Losing weight usually tops New Year's resolution lists.
For most people, this means counting kilojoules. Your body needs a certain amount of energy per day to function. If you consume a deficit to what your body needs, this should lead to weight loss.
Scientists at Oxford University have found that weight loss programmes that included kilojoule counting lead to an average of around 3.3 kg more weight loss than those that didn't.
How many kilojoules are allowed vary from person to person depending on your height, weight and age, but the average female should probably not consume more than 8,300 kilojoules and the average male around 10,400 per day.
But what makes kilojoule counting in South Africa challenging is the lack of labelling on menus in-store. While many restaurants publish nutritional information online, having the kilojoule count on a menu could make all the difference when you have to choose between dishes.
Business Insider South Africa looked at the nutritional content of supposedly diet-friendly meals from Kauai, Mugg & Bean, Spur, Nu, Nando’s and Steers and found that many punched way above the kilojoule count of a McDonald's Big Mac burger.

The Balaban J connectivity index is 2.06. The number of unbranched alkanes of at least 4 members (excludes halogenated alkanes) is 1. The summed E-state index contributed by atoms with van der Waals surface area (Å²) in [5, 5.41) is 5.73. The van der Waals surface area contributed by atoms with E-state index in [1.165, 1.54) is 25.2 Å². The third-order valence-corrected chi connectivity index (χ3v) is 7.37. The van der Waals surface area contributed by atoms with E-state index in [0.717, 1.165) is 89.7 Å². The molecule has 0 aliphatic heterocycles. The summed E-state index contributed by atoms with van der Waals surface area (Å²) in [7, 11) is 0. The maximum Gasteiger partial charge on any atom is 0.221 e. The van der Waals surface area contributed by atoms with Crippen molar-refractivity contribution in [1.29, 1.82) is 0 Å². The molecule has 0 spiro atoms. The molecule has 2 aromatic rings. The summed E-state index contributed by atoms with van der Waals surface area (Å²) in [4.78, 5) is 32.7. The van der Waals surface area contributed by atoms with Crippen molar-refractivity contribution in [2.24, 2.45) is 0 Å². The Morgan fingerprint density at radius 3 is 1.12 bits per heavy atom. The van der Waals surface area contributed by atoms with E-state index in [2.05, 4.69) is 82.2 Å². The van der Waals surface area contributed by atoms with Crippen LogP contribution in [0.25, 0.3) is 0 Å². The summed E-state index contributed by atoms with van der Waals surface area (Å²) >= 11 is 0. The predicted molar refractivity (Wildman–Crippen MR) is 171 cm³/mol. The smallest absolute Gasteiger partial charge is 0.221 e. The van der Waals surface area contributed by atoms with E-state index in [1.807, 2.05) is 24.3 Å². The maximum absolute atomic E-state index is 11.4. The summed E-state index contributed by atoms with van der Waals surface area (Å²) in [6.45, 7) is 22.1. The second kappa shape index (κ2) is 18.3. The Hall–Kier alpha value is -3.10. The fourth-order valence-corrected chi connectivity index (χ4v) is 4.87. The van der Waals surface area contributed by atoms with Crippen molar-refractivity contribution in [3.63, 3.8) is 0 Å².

While we are not advocating that it's healthier to eat a burger over a salad, it makes sense that if you want to reduce your kilojoule intake, you know what you are eating.
M&B's lowest kilojoule option is the Moroccan Butternut and Chickpea salad.
The total kilojoule count of an "undressed" Spur Greek salad was below 1,400 kilojoules, compared to almost 3,000 if you add balsamic vinegar, Caesar salad dressing and virgin oil.
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